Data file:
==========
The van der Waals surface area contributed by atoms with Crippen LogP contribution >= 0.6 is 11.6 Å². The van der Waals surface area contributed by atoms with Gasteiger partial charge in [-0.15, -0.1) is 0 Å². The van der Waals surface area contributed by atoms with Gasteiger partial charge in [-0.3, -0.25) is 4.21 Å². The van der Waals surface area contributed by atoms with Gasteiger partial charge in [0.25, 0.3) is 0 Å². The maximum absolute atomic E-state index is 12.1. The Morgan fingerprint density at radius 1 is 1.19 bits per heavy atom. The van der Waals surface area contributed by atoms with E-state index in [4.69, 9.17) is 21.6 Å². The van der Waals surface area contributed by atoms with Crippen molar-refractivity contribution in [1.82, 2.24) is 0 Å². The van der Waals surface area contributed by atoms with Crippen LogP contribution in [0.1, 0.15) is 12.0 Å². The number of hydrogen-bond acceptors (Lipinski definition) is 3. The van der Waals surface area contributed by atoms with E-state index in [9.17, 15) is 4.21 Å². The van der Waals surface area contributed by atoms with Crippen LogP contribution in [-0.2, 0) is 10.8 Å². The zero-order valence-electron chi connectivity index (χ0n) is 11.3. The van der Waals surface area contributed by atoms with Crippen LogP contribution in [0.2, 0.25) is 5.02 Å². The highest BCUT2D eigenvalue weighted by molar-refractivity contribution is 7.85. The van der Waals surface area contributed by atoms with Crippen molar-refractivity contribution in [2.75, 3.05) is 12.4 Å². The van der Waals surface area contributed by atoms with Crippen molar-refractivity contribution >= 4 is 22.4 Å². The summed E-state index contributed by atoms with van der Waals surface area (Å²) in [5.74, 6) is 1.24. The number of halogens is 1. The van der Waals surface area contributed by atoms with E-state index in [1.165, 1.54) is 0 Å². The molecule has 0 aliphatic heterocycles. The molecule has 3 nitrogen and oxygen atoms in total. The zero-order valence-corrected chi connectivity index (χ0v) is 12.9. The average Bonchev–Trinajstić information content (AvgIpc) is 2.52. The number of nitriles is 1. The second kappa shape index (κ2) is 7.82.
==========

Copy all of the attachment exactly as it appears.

The van der Waals surface area contributed by atoms with Crippen LogP contribution >= 0.6 is 11.6 Å². The van der Waals surface area contributed by atoms with Gasteiger partial charge in [-0.15, -0.1) is 0 Å². The van der Waals surface area contributed by atoms with Gasteiger partial charge in [-0.3, -0.25) is 4.21 Å². The van der Waals surface area contributed by atoms with Gasteiger partial charge in [0.25, 0.3) is 0 Å². The maximum absolute atomic E-state index is 12.1. The Morgan fingerprint density at radius 1 is 1.19 bits per heavy atom. The van der Waals surface area contributed by atoms with E-state index in [4.69, 9.17) is 21.6 Å². The van der Waals surface area contributed by atoms with Crippen molar-refractivity contribution in [1.82, 2.24) is 0 Å². The van der Waals surface area contributed by atoms with Crippen LogP contribution in [0.1, 0.15) is 12.0 Å². The number of hydrogen-bond acceptors (Lipinski definition) is 3. The van der Waals surface area contributed by atoms with E-state index in [9.17, 15) is 4.21 Å². The van der Waals surface area contributed by atoms with Crippen LogP contribution in [-0.2, 0) is 10.8 Å². The zero-order valence-electron chi connectivity index (χ0n) is 11.3. The van der Waals surface area contributed by atoms with Crippen LogP contribution in [0.2, 0.25) is 5.02 Å². The highest BCUT2D eigenvalue weighted by molar-refractivity contribution is 7.85. The van der Waals surface area contributed by atoms with Crippen molar-refractivity contribution in [2.75, 3.05) is 12.4 Å². The van der Waals surface area contributed by atoms with Crippen molar-refractivity contribution >= 4 is 22.4 Å². The summed E-state index contributed by atoms with van der Waals surface area (Å²) in [5.74, 6) is 1.24. The number of halogens is 1. The van der Waals surface area contributed by atoms with E-state index in [1.165, 1.54) is 0 Å². The molecule has 0 aliphatic heterocycles. The molecule has 3 nitrogen and oxygen atoms in total. The zero-order valence-corrected chi connectivity index (χ0v) is 12.9. The average Bonchev–Trinajstić information content (AvgIpc) is 2.52. The number of nitriles is 1. The second kappa shape index (κ2) is 7.82.